If you fancy digging down a bit further, then you might find this link interesting:

http://www.stat.cmu.edu/~ryantibs/darts/
Quick version........ a statistician called Ryan Tibshirani often played darts with one of his student friends at Stanford University. The friend was much better than Ryan who had the familiar problem of hitting 1s and 5s rather than the 20 he was aiming at. 'Just for fun' he decided to use statistics to decide where on the dartboard he should aim to maximise his scoring.

His results support the idea that '19 is a better target for poor players' but go much, much further and show that 'the optimum aiming point' follows a complex path around the board as the player's ability increases.

Ability can be measured by throwing 50 darts at the bull, recording the results and feeding them into a formula to obtain a personal 'deviation score'. This score can then be used to generate a personal 'Heat Map' showing the 'hottest' (white) areas to aim at for your current ability.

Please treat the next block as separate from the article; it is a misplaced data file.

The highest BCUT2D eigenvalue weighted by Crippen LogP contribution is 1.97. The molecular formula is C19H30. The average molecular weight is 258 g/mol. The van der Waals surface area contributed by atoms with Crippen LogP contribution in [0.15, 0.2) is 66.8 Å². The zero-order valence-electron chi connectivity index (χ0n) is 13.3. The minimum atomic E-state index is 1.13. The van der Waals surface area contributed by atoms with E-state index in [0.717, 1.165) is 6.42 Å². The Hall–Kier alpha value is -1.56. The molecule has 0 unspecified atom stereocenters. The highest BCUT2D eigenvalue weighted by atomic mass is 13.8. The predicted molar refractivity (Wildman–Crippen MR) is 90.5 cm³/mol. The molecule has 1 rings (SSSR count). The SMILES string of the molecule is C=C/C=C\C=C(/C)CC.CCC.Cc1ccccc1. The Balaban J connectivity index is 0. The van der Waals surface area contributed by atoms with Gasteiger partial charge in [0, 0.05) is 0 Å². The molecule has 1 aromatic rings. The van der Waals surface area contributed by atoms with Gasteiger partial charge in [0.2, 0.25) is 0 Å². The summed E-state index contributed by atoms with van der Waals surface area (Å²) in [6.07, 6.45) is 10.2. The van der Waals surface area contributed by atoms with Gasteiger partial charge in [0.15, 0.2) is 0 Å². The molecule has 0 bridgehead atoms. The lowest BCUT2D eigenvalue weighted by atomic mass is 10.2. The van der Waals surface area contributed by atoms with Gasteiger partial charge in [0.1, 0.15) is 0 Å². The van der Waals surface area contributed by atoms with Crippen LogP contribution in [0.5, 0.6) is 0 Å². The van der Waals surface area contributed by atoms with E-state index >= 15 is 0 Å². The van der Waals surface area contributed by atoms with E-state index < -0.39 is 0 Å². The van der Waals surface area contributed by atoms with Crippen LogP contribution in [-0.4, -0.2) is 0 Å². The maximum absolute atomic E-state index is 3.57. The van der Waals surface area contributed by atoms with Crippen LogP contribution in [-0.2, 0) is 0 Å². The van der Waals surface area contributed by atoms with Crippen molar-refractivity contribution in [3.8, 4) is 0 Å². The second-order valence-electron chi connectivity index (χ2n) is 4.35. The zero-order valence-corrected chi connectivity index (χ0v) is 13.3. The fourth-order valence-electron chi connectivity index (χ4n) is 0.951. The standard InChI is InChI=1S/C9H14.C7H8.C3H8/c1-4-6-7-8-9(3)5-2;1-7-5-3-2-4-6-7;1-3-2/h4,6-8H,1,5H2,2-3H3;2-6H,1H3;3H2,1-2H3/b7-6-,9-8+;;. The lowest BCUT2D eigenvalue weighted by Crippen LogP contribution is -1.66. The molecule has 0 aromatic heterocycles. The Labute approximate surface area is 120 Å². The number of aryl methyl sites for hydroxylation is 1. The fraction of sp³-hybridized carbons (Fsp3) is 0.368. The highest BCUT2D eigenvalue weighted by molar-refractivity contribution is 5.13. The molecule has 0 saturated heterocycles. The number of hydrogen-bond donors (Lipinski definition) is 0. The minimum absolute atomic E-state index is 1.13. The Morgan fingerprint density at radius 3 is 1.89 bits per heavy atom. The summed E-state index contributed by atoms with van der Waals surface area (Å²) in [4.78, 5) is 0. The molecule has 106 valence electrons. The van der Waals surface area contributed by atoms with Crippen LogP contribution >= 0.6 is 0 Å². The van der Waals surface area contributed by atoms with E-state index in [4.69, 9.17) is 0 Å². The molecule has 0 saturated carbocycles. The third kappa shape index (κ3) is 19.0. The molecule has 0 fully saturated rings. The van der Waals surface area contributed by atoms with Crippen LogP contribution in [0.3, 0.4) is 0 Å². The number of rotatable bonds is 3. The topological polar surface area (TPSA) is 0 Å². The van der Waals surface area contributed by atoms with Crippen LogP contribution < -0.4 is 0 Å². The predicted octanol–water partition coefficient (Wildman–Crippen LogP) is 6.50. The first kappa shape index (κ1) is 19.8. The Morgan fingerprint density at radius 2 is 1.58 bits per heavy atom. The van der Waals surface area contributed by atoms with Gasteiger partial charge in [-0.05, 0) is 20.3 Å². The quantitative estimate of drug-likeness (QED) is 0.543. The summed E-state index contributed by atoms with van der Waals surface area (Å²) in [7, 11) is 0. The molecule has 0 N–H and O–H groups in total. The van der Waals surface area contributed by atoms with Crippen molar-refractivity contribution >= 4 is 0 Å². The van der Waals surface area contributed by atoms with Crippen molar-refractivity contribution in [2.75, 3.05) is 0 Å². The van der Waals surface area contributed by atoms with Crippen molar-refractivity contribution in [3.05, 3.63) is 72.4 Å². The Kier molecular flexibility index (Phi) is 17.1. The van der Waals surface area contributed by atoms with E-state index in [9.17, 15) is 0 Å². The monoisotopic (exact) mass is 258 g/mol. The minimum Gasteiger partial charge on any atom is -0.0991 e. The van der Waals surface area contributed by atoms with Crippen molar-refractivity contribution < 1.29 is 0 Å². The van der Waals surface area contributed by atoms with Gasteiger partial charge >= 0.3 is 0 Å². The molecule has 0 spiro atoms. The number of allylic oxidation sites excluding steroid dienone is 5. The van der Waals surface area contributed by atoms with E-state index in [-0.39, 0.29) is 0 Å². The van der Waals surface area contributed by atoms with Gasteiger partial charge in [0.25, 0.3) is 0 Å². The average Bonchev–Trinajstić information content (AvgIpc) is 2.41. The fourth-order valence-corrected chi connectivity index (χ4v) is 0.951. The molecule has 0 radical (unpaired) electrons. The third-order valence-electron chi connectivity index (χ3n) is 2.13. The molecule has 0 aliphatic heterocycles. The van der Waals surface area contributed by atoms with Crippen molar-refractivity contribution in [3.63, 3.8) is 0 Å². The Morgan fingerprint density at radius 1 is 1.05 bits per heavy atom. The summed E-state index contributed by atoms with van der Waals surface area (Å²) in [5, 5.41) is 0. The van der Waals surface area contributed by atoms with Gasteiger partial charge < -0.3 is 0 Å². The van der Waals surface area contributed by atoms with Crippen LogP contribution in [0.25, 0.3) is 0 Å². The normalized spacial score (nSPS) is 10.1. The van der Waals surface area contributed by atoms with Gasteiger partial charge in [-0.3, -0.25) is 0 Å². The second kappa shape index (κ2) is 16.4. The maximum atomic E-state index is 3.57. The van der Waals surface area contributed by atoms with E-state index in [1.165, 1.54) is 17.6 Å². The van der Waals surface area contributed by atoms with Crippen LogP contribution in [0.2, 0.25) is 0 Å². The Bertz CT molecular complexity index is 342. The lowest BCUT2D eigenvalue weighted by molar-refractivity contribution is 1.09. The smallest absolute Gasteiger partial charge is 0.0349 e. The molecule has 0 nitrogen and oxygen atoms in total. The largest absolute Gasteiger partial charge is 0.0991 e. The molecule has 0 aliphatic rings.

Its all good fun, especially if you enjoy maths, science or just tinkering.

You don't really need any mathematical skill. The link given above points to the original research paper (hard, even if you are into maths) and several 'simplified' articles which anyone can follow. It also shows where you can down load a 'Heat Map' to match your current ability.

This shows my efforts on the test and the matching Heat Map a few weeks after I started to play darts last year:

Basically, it shows that I was so bad that even throwing at 19 was too ambitious and that I should be aiming just above T7

The map below shows circles to represent 'deviation' based on your performance. The larger the circle, the less accurate you are and the more likely it is that your darts will miss your intended target.

It is obvious that the 20 represents the maximum reward BUT also imposes the greatest penalty.

The Heat Map is designed to show how reward v penalty changes as you aim at different targets and allows each player to select the optimum scoring area to match their ability.

Having spent quite a lot of time exploring this........ I'm still not totally convinced. I can't argue with the maths but I think that there are far more variables involved here and the danger of 'paralysis by analysis' is always present.

Anyway, its a fun way to spend a few minutes/hours/days broadening your darts practice routine